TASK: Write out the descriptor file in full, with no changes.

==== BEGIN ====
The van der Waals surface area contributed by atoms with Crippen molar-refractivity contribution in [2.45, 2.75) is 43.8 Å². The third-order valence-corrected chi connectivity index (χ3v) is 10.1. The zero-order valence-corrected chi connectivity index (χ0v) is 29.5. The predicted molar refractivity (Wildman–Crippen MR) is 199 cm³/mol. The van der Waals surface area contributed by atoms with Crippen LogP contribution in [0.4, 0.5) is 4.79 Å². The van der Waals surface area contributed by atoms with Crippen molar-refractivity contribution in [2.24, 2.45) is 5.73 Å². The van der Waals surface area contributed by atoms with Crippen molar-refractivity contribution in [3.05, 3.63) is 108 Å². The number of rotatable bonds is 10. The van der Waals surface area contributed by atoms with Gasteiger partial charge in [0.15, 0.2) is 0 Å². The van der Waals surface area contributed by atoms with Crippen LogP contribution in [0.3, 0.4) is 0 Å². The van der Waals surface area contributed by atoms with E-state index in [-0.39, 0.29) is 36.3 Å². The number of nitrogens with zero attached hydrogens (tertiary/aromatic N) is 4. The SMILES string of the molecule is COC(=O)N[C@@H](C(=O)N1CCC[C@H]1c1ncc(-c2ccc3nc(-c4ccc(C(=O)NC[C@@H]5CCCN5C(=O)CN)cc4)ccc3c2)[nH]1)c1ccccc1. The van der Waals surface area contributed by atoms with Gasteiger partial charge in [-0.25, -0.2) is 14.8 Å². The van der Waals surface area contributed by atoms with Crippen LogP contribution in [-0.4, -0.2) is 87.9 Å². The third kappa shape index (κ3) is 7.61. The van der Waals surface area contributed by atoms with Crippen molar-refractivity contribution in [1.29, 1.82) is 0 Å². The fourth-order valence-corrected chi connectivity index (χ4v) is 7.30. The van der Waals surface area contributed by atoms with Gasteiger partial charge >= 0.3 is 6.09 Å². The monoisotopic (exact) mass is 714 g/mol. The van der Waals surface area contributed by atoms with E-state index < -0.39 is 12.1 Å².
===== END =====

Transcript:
The van der Waals surface area contributed by atoms with Crippen molar-refractivity contribution in [2.45, 2.75) is 43.8 Å². The third-order valence-corrected chi connectivity index (χ3v) is 10.1. The zero-order valence-corrected chi connectivity index (χ0v) is 29.5. The predicted molar refractivity (Wildman–Crippen MR) is 199 cm³/mol. The van der Waals surface area contributed by atoms with Crippen LogP contribution in [0.4, 0.5) is 4.79 Å². The van der Waals surface area contributed by atoms with Crippen molar-refractivity contribution in [2.24, 2.45) is 5.73 Å². The van der Waals surface area contributed by atoms with Crippen molar-refractivity contribution in [3.05, 3.63) is 108 Å². The number of rotatable bonds is 10. The van der Waals surface area contributed by atoms with Gasteiger partial charge in [0.15, 0.2) is 0 Å². The van der Waals surface area contributed by atoms with Crippen LogP contribution in [0.3, 0.4) is 0 Å². The van der Waals surface area contributed by atoms with E-state index in [-0.39, 0.29) is 36.3 Å². The number of nitrogens with zero attached hydrogens (tertiary/aromatic N) is 4. The SMILES string of the molecule is COC(=O)N[C@@H](C(=O)N1CCC[C@H]1c1ncc(-c2ccc3nc(-c4ccc(C(=O)NC[C@@H]5CCCN5C(=O)CN)cc4)ccc3c2)[nH]1)c1ccccc1. The van der Waals surface area contributed by atoms with Gasteiger partial charge in [-0.25, -0.2) is 14.8 Å². The van der Waals surface area contributed by atoms with Crippen LogP contribution in [-0.4, -0.2) is 87.9 Å². The third kappa shape index (κ3) is 7.61. The van der Waals surface area contributed by atoms with Crippen molar-refractivity contribution in [1.29, 1.82) is 0 Å². The fourth-order valence-corrected chi connectivity index (χ4v) is 7.30. The van der Waals surface area contributed by atoms with Gasteiger partial charge >= 0.3 is 6.09 Å². The monoisotopic (exact) mass is 714 g/mol. The van der Waals surface area contributed by atoms with E-state index < -0.39 is 12.1 Å².